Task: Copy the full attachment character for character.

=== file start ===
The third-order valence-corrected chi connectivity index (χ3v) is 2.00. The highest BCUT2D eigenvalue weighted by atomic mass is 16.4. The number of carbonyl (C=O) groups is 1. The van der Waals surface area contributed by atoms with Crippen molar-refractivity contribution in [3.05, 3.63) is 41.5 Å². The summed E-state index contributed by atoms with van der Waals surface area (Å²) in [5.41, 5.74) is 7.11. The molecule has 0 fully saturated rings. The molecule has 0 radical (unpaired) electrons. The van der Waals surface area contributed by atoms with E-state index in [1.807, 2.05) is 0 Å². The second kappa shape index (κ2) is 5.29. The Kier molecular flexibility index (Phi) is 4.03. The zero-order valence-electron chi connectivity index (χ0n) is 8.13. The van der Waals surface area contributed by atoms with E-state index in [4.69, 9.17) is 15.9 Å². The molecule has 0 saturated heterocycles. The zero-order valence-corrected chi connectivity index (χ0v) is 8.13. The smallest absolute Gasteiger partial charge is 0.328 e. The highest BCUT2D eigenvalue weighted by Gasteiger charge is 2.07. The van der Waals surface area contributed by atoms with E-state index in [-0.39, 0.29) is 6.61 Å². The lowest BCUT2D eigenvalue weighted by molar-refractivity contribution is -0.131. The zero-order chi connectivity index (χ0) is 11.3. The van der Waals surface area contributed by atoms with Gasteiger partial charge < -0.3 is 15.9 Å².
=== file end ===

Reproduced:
The third-order valence-corrected chi connectivity index (χ3v) is 2.00. The highest BCUT2D eigenvalue weighted by atomic mass is 16.4. The number of carbonyl (C=O) groups is 1. The van der Waals surface area contributed by atoms with Crippen molar-refractivity contribution in [3.05, 3.63) is 41.5 Å². The summed E-state index contributed by atoms with van der Waals surface area (Å²) in [5.41, 5.74) is 7.11. The molecule has 0 fully saturated rings. The molecule has 0 radical (unpaired) electrons. The van der Waals surface area contributed by atoms with E-state index in [1.807, 2.05) is 0 Å². The second kappa shape index (κ2) is 5.29. The Kier molecular flexibility index (Phi) is 4.03. The zero-order valence-electron chi connectivity index (χ0n) is 8.13. The van der Waals surface area contributed by atoms with E-state index in [4.69, 9.17) is 15.9 Å². The molecule has 0 saturated heterocycles. The zero-order valence-corrected chi connectivity index (χ0v) is 8.13. The smallest absolute Gasteiger partial charge is 0.328 e. The highest BCUT2D eigenvalue weighted by Gasteiger charge is 2.07. The van der Waals surface area contributed by atoms with E-state index in [-0.39, 0.29) is 6.61 Å². The lowest BCUT2D eigenvalue weighted by molar-refractivity contribution is -0.131. The zero-order chi connectivity index (χ0) is 11.3. The van der Waals surface area contributed by atoms with Gasteiger partial charge < -0.3 is 15.9 Å².